Woolly nightshade

Common name: Woolly nightshade
Botanical name: Solanum mauritianum
Management programme: Progressive Containment, Sustained Control 

Introduced to New Zealand from South America as a garden plant in 1880. Also known as tobacco weed or kerosene plant because of its strong kerosene-like smell. Woolly nightshade is allelopathic, which means it creates toxins that poison the soil preventing other plants from growing.

Why is it a pest?

  • Aggressive and fast-growing, woolly nightshade forms dense stands which crowd out all other plants.
  • It inhibits or prevents the regeneration rate of native forests.
  • The dust from the leaves and stems can irritate the skin, eyes, nose, and throat.
  • The berries are poisonous to humans if eaten, particularly children, but also to cattle and pigs.
  • Vigorous growing habit, seedlings established in summer can produce seeds by autumn.
  • Seeds can remain dormant in the soil and germinate up to 20-30 years later.

Where is it found?

Woolly nightshade can grow in a large range of habitats. Common areas are gullies, roadsides, neglected farms, and wasteland, along with pastoral land, disturbed forest margins, and urban areas – anywhere that birds poop!

Woolly nightshade is established and widespread throughout several areas within and surrounding Tauranga. Smaller infestations exist in eastern Bay of Plenty and the aim is to reduce these. It is very sparse in the Rotorua area and council is keen to stop it from becoming established here.

What does it look like?

  • Spreading, shrub or small tree to 10m tall, with all parts covered in dusty hairs, and whitish, branching, soft-woody stems.
  • Dense clusters of mauve to purple flowers year-round, followed by clusters of round berries that ripen from green to dull yellow.
  • Leaves have a strong astringent kerosene like smell especially when rubbed or crushed.

What are the rules?

Woolly nightshade is both a Progressive Containment and Sustained Control species. Please see the map to determine which rules apply to your area.

Progressive containment

Progressive Containment species are pests which the Council aims to prevent from spreading, reduce the distribution, or eradicate within parts of the region over time. Landowners or occupiers are responsible for the control of Progressive Containment species on their property. Council may enforce the control of these pest species.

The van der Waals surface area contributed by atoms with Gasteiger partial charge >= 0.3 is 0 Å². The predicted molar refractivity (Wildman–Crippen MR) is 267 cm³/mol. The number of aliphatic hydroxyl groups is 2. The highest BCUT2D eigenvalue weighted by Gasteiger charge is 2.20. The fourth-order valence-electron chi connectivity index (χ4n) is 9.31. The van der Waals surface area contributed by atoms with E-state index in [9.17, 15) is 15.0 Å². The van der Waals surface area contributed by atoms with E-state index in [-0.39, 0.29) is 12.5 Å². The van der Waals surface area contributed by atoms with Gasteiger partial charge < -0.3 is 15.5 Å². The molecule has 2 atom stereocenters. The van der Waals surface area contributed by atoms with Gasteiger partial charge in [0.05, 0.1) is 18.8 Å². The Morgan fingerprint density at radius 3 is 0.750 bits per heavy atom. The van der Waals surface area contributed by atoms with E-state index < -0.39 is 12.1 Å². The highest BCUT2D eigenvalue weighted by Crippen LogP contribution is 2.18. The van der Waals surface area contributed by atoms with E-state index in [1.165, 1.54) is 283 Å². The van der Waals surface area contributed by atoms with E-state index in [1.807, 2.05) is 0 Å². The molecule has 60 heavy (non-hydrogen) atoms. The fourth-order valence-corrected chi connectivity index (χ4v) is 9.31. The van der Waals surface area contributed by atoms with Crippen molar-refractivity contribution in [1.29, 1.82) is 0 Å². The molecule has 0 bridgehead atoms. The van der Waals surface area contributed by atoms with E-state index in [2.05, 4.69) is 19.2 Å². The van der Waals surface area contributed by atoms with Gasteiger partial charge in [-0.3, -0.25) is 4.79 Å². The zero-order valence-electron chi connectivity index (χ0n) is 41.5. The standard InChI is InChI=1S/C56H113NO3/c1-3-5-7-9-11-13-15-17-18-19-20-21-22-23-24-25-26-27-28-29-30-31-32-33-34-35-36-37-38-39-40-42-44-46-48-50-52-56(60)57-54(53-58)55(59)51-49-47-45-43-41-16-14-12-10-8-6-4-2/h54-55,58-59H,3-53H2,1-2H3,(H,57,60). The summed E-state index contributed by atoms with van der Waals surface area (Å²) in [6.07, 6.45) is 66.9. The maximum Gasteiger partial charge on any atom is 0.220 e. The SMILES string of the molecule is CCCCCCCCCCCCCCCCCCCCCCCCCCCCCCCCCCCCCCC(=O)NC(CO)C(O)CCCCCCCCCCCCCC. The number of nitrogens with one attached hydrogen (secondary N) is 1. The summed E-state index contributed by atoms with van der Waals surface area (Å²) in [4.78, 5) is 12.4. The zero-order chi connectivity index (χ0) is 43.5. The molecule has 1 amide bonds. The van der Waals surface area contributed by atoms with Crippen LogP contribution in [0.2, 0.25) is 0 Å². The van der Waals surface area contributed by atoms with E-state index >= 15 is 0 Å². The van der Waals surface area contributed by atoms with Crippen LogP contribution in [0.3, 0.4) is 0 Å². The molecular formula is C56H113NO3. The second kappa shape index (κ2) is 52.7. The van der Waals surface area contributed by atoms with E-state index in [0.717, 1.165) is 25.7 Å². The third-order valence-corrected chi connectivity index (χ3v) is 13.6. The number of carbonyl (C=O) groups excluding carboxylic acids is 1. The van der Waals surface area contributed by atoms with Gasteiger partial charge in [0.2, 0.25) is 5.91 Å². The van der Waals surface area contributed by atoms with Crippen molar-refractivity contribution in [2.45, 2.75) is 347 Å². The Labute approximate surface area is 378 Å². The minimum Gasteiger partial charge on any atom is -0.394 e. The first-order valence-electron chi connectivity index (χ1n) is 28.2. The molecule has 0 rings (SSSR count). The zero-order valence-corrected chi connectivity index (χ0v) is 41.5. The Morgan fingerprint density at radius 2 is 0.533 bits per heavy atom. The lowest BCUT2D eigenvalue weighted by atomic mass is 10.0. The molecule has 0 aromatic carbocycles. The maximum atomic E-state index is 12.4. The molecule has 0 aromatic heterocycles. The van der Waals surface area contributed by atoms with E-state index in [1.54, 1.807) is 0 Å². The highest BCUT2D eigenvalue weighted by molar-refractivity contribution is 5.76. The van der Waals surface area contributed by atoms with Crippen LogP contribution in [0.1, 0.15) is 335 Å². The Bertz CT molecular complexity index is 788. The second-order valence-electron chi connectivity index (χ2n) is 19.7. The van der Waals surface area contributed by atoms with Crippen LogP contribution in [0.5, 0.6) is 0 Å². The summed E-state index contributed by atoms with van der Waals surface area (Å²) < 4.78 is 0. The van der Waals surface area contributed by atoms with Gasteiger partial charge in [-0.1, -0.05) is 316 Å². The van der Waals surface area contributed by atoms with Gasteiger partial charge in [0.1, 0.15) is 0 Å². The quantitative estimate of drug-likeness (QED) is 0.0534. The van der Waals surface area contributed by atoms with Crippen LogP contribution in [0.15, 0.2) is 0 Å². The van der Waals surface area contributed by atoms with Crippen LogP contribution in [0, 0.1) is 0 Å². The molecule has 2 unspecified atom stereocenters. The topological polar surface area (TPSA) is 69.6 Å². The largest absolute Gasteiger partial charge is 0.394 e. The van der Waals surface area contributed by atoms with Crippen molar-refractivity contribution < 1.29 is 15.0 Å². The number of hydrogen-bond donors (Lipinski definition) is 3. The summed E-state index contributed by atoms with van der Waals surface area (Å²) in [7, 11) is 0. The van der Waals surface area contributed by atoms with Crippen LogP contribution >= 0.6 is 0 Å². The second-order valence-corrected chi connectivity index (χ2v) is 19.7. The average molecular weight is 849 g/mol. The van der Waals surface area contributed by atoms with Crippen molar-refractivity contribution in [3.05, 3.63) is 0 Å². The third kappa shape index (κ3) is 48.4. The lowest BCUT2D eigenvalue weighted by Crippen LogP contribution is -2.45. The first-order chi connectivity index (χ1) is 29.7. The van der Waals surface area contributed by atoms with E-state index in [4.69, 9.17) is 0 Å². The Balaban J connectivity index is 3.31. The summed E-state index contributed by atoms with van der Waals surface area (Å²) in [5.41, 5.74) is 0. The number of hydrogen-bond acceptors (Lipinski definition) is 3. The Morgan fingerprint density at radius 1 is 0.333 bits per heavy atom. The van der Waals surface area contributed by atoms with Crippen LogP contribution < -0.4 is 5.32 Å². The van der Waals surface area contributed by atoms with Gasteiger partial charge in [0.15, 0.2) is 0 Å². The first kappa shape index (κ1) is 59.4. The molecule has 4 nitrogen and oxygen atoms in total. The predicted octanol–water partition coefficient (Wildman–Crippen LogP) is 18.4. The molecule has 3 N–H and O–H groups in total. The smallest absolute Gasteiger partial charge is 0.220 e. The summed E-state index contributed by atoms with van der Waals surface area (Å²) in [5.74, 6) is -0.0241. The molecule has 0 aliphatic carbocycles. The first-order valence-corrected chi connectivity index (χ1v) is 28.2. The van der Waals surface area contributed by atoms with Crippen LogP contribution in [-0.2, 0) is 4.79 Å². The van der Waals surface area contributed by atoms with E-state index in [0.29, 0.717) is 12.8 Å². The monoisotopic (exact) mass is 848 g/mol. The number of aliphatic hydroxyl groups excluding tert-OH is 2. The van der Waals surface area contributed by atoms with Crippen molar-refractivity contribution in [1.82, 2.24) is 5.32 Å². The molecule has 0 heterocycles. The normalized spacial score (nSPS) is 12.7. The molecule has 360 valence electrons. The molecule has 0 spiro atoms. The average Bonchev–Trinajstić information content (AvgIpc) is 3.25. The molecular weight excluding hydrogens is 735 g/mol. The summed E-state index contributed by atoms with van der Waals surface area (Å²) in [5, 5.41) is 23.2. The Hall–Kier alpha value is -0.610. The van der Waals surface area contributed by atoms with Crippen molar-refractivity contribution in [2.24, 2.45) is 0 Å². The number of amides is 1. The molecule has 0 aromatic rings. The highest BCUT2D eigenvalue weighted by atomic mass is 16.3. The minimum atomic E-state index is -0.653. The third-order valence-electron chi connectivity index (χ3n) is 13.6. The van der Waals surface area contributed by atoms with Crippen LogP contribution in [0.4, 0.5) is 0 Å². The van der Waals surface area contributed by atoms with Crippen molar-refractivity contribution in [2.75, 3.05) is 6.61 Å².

Sustained control

Sustained Control pests are well established in the region and preventing the spread is no longer a realistic objective. Management focuses on reducing general impacts of the pest. Landowners/ occupiers are responsible for the control of these pest species on their land. Council may enforce control.

Occupiers must destroy woolly nightshade if it is either within 200m of any property boundary where the adjoining occupier is also controlling it OR if required by a written direction from an authorised person.

How do you get rid of it?

Recommended:

Wear gloves and a mask if undertaking woolly nightshade control for extended periods.

  • Manual
    • Seedlings and small plants can be pulled or dug out. Larger plants that are cut down must be stump treated to prevent them from reshooting.
  • Stem frilling and injecting
    • Can be done at any time of year for larger plants.
  • Stump treatment
    • Use at any time of the year for scattered plants.
  • Basal treatment
    • Using a specific basal treatment herbicide liberally paint or spray the trunk from the ground to a height of 30cm to 50cm, making sure to cover the entire trunk.

Other:

  • Spraying
    • This method is most suitable for smaller plants, but pulling out by hand may be cheaper and easier.
    • Any time of year for large numbers of smaller plants.
    • Ensure thorough coverage of the plants with a light spray.
  • Aerial spraying
    • Appropriate for large areas of plants.
    • Seek the advice of a Land Management Officer for your situation before spraying.
  • Biological control
    • The woolly nightshade lacebug has been released in some parts of the Bay of Plenty. It will take some time for this to become widespread and the degree of its effectiveness is still unknown.

Follow up treatment will be required as cut stems can readily re-sprout and seedlings will continue to emerge until the seedbank is exhausted.

 

CAUTION: When using any herbicide or pesticide, PLEASE READ THE LABEL THOROUGHLY to ensure that all instructions and directions for the purchase, use and storage of the product, are followed and adhered to.

Read more on pest control advice, information and regulations.

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